There are many theories on the origin of this unique group of families which did not follow the ordinary pattern of other Scottish clans, but rather became a community or confederation, consisting of various descendants of the original ancestors. They were distinguished by the wildcat which figures prominently in their heraldry. One theory states that they came from the Catti, a tribe of Gauls driven out by the Romans; another says they took their name from Catav in Sutherland. The most widely accepted, however, says they descended from Gillichattan Mor, the great servant of St Cattan. Gillichattan was probably the co-arb, or baillie, of the abbey lands of Ardchattan. Around the time of Malcolm II they became possessed of lands at Glenloy and Loch Arkaig, where Torcastle became the chief’s seat. Little is certain until the clan became established around Lochaber at the close of the thirteenth century. In 1291, Eva, daughter of Gilpatric, or Dougal Dall, of Clan Chattan in Lochaber, married Angus Mackintosh, sixth of Mackintosh. After his marriage to Eva, Angus lived for some time at Torcastle in Glenloy, but due to the enmity of Angus Og of Islay he withdrew to Rothiemurchus. The Camerons, claiming that the lands around Arkaig had been abandoned, occupied them by right of conquest. Thereafter a long and bitter feud was fought between the Camerons and Clan Chattan which lasted until 1666. In 1370 four hundred Camerons made a raid into Badenoch but while returning home with their spoils they were met at Invernahavon by a strong force of Mackintoshes supported by the MacPhersons and Davidsons. The Camerons were defeated, but the battle was the origin of feuding between the MacPhersons and the Davidsons. In 1503 the Camerons rebelled against the king and ravaged Badenoch. Despite several bloody encounters, it took some three years to quell the insurrection.
Prior to the fourteenth century, Clan Chattan appears to have been a conventional clan though little is known of it. Subsequently, however, it evolved into a confederation or alliance of clans made up of (a) the descendants of the original clan (Macphersons, Cattanachs, Macbeans, Macphails), (b) Mackintoshes and their cadet branches (Shaws, Farquharsons, Ritchies, McCombies, MacThomases), and (c) families not originally related by blood (MacGillivrays, Davidsons, Macleans of Dochgarroch, MacQueens of Pollochaig, Macintyres of Badenoch, Macandrews). By the eighteenth century the clans in and around Strathairn (Shaw, Macbean, Macphail, MacGillivray) looked to Mackintosh as their chief, having none of their own, but whether this was as Clan Chattan or Clan Mackintosh is unclear, the histories of both clans being inextricably entwined.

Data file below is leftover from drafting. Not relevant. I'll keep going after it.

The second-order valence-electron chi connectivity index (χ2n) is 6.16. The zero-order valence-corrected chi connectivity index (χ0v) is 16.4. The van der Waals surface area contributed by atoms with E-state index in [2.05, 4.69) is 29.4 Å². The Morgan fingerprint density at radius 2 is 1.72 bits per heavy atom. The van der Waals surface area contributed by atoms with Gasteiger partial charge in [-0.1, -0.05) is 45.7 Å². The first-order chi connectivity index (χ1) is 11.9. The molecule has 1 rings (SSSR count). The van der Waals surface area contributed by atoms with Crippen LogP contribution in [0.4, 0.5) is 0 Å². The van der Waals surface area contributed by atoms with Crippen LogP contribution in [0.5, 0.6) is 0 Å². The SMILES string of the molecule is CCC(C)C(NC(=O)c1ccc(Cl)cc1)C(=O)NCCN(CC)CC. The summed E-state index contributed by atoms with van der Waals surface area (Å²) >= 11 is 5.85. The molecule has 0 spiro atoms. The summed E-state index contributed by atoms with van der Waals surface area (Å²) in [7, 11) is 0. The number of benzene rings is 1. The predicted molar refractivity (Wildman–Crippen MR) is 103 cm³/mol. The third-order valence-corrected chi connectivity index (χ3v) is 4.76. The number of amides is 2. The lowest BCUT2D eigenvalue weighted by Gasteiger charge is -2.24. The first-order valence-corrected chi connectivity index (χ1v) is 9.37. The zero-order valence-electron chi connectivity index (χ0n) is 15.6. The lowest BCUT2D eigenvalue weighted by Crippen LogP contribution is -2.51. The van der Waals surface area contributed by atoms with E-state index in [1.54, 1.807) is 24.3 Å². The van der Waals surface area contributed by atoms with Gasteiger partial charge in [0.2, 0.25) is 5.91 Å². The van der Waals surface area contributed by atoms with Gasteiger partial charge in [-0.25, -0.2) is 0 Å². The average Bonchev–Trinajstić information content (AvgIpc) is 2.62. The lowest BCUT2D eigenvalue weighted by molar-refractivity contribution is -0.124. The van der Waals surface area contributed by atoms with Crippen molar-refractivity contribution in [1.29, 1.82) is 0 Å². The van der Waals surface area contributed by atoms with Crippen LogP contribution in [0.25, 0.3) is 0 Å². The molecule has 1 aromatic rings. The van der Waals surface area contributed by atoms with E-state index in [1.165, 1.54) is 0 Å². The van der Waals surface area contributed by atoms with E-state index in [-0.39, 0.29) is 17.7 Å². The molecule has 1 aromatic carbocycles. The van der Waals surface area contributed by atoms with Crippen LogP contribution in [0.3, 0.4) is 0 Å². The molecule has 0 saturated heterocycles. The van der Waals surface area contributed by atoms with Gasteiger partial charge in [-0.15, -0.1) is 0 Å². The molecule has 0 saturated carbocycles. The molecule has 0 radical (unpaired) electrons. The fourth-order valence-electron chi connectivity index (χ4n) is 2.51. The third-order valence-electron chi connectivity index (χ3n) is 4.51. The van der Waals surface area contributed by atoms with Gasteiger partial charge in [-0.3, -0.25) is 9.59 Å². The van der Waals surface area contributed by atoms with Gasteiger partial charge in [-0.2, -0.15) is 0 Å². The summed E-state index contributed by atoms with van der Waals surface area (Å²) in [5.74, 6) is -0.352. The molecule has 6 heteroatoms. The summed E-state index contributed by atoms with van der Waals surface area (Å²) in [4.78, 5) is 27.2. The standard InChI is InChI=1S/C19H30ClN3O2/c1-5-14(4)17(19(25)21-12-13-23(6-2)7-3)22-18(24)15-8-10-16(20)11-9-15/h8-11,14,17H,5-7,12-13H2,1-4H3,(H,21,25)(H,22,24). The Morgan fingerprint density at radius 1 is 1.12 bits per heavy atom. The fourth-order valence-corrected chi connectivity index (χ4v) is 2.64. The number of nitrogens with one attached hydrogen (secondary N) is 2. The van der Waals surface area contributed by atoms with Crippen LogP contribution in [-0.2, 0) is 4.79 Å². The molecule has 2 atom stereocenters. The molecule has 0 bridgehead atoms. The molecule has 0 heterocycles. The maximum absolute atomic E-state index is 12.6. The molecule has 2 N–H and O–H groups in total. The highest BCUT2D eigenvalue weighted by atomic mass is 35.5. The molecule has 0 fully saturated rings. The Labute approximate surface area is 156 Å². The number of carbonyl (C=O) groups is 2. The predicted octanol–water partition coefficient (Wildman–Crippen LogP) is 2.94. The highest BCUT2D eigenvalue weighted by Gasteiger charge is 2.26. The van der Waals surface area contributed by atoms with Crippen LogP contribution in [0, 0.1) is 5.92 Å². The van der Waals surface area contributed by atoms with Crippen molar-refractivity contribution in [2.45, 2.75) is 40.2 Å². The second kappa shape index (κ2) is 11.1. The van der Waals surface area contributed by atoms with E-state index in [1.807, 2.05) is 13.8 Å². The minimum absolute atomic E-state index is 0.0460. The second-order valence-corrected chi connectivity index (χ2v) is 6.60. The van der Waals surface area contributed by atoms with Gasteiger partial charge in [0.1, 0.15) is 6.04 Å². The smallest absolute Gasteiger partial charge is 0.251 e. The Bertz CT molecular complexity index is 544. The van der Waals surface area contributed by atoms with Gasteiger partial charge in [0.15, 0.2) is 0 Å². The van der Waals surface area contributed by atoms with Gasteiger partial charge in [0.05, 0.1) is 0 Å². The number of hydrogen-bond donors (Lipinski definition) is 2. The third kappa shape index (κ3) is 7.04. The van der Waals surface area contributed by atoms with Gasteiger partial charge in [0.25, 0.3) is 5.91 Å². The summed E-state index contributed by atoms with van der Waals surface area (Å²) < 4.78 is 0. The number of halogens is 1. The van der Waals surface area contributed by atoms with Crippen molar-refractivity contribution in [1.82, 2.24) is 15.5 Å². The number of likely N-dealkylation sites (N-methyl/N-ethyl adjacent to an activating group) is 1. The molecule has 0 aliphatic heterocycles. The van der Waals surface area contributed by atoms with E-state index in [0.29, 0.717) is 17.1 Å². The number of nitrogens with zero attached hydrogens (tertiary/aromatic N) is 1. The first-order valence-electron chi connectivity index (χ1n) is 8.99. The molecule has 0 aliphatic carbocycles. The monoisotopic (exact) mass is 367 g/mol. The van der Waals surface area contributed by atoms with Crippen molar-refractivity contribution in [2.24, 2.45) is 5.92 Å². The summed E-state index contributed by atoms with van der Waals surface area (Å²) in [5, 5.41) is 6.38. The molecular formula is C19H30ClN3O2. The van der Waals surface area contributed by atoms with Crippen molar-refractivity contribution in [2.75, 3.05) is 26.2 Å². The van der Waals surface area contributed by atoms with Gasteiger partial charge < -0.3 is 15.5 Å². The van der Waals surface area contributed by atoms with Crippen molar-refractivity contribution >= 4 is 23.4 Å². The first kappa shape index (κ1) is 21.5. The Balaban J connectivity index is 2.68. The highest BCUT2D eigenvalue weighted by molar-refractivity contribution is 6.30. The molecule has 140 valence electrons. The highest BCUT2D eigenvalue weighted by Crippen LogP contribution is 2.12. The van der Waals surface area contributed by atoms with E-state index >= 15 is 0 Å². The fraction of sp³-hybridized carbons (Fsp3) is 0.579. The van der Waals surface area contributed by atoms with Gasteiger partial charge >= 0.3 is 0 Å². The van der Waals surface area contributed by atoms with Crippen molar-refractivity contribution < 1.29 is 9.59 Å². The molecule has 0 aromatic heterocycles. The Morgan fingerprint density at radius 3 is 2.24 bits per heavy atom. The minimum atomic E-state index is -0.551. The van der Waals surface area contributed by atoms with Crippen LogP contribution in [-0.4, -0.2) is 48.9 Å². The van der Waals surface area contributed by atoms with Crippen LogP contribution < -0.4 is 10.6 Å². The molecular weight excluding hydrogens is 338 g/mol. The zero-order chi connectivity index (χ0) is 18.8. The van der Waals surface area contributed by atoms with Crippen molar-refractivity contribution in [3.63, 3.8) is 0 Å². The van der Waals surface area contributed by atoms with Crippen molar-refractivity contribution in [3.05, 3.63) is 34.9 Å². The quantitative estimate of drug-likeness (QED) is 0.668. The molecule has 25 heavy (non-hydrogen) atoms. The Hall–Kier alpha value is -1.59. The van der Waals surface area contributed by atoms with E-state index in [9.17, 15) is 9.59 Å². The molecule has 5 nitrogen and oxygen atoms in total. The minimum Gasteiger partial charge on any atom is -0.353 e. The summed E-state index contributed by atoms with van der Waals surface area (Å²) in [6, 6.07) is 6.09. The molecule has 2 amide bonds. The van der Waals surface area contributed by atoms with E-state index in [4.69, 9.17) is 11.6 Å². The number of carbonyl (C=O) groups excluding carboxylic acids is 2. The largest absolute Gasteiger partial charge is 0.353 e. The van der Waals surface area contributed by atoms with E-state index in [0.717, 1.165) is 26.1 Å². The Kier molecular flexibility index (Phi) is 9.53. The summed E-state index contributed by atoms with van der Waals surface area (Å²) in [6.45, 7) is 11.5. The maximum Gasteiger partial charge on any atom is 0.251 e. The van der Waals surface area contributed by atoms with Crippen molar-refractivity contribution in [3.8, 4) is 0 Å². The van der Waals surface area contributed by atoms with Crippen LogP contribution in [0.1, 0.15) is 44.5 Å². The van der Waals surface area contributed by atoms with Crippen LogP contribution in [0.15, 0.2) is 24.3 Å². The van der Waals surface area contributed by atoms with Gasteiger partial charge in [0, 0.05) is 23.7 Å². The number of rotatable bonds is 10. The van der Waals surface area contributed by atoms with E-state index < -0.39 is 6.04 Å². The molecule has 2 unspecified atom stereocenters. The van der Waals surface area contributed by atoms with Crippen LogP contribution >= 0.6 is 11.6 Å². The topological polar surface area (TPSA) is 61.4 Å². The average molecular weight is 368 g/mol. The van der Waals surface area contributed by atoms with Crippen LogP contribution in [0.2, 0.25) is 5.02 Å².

The Reformation and the general turmoil in Scotland after the downfall of Mary, Queen of Scots, was a difficult time for the confederation, the MacPhersons in particular having become disaffected. In an attempt to consolidate their power a gathering was summoned in 1609 by William Mackintosh of Benchar, the uncle of the seventeenth Mackintosh chief who was still in his minority, to meet at Termit, where the leaders of the families swore a bond of union and loyalty to Mackintosh.
In the risings of 1715 and 1745 Clan Chattan declared for the Stuarts, and suffered as a consequence. Among the dead and captured after the Battle of Preston in 1715 were numbered many bearing Clan Chattan surnames, especially MacGillivrays. The Mackintosh chief was imprisoned until August 1716 and he died at Moy in 1731. When Bonnie Prince Charlie returned in 1745 to promote his father’s claim to the throne, the chief of the Mackintoshes was an officer of George II in command of a company of the Black Watch. He did not rally to the prince’s call to arms, but his wife, Anne, daughter of Farquharson of Invercauld, raised the confederation in his absence, selecting MacGillivray of Dunmaglas as commander. Under him the Clan Chattan Regiment fought at the Jacobite victory of Falkirk in 1746. It is of note that there were separate Macpherson and Farquharson regiments.
The suppression of the Highlands after the Forty-five undermined the nature of the confederation, and its members largely sought independent destinies. The major families continued to dispute the vestiges of power, but no more violently than in heated debate before the Court of the Lord Lyon. As early as September 1672, the MacPherson claim had been swept aside by the Lord Lyon, and Mackintosh was declared to be chief of the name of Mackintosh and of the Clan Chattan. The chiefs of Clan Mackintosh continued as captains of Clan Chattan until 1947, when Duncan Alexander Mackintosh of Torcastle was recognised by the Lord Lyon as thirty-first chief of Clan Chattan. The present chief lives in Zimbabwe.